There were three temples – or at all events three ancient Egyptian buildings – once upon a time on the western bank over against Wady Halfeh. Now there are a few broken pillars, a solitary fragment of brick pylon, some remains of a flight of stone steps leading down to the river, and a wall of enclosure overgrown with wild pumpkins. These ruins, together with a rambling native Khan and a noble old sycamore, form a picturesque group backed by amber sand-cliffs, and mark the site of a lost city3 belonging to the early days of Usurtesen III.
The second, or great cataract, begins a little way above Wady Halfeh and extends over a distance of many miles. It consists, like the first cataract, of a succession of rocks and rapids, and is skirted for the first five miles or so by the sand-cliff ridge which, as I have said, forms a background to the ruins just opposite Wady Halfeh. This ridge terminates abruptly in the famous precipice known as the Rock of Abusîr. Only adventurous travellers bound for Dongola or Khartûm go beyond this point; and they, for the most part, take the shorter route across the desert from Korosko. L.----- and the Writer would fain have hired camels and pushed on as far as Semneh; which is a matter of only two days’ journey from Wady Halfeh, and, for people provided with sketching tents, is one of the easiest of inland excursions.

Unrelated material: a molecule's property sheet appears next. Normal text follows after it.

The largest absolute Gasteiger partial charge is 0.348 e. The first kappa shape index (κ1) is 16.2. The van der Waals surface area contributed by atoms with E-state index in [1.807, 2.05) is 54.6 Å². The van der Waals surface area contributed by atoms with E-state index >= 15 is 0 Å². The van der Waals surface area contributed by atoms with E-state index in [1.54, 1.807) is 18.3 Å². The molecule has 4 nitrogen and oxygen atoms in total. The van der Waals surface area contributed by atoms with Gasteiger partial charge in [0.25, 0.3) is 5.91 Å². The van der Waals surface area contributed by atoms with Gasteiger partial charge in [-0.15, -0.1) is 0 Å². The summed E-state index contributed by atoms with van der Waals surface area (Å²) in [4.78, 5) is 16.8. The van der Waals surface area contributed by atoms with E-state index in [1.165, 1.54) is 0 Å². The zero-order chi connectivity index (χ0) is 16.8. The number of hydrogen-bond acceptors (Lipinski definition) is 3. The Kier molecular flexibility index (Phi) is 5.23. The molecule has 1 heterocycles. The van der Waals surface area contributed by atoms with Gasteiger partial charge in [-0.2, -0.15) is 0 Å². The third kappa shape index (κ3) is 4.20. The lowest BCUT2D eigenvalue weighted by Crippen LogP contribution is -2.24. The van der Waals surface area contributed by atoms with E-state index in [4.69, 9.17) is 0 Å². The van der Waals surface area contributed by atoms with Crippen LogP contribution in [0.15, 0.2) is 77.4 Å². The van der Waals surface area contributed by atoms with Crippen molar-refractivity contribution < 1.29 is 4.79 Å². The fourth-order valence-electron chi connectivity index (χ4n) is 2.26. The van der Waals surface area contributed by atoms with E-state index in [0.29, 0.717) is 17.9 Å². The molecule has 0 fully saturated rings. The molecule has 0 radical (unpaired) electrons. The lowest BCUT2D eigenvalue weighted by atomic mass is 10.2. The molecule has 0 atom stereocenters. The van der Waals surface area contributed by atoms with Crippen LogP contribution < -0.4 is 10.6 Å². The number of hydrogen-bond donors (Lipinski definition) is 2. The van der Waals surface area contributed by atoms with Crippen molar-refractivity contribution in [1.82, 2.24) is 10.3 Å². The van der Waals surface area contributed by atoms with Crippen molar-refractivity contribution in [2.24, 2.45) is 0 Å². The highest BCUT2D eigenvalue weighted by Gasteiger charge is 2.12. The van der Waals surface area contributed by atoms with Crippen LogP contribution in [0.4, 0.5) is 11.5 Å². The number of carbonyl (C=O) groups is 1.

One may go to the Rock of Abusîr by land or by water. The happy couple and the writer took two native boatmen versed in the intricacies of the cataract; and went in the felucca. L.----- and the painter preferred donkeying. Given a good breeze from the right quarter, there is, as regards time, but little to choose between the two routes. No one, however, who has approached the Rock of Abusîr by water, and seen it rise like a cathedral front from the midst of that labyrinth of rocky islets – some like clusters of basaltic columns, some crowned with crumbling ruins, some bleak and bare, some green with wild pomegranate trees – can doubt which is the more picturesque.
Landing among the tamarisks at the foot of the cliff, we come to the spreading skirts of a sand-drift steeper and more fatiguing to climb than the sand-drift at Abou Simbel. We do climb it, however, though somewhat sulkily, and finding the donkey-party perched upon the top, are comforted with draughts of ice-cold lemonade, brought in a kullah from Wady Halfeh.
The summit of the rock is a mere ridge, steep and overhanging towards east and south, and carved all over with autographs in stone. Some few of these are interesting; but for the most part they record only the visits of the illustrious-obscure. We found Belzoni’s name; but looked in vain for the signatures of Burckhardt, Champollion, Lepsius, and Ampère.
Owing to the nature of the ground and the singular clearness of the atmosphere, the view from this point seemed to me to be the most extensive I had ever looked upon. Yet the height of the rock of Abusîr is comparatively insignificant. It would count but as a mole-hill, if measured against some Alpine summits of my acquaintance. I doubt whether it is as lofty as even the great tyramid. It is, however, a giddy place to look down from, and seems higher than it is.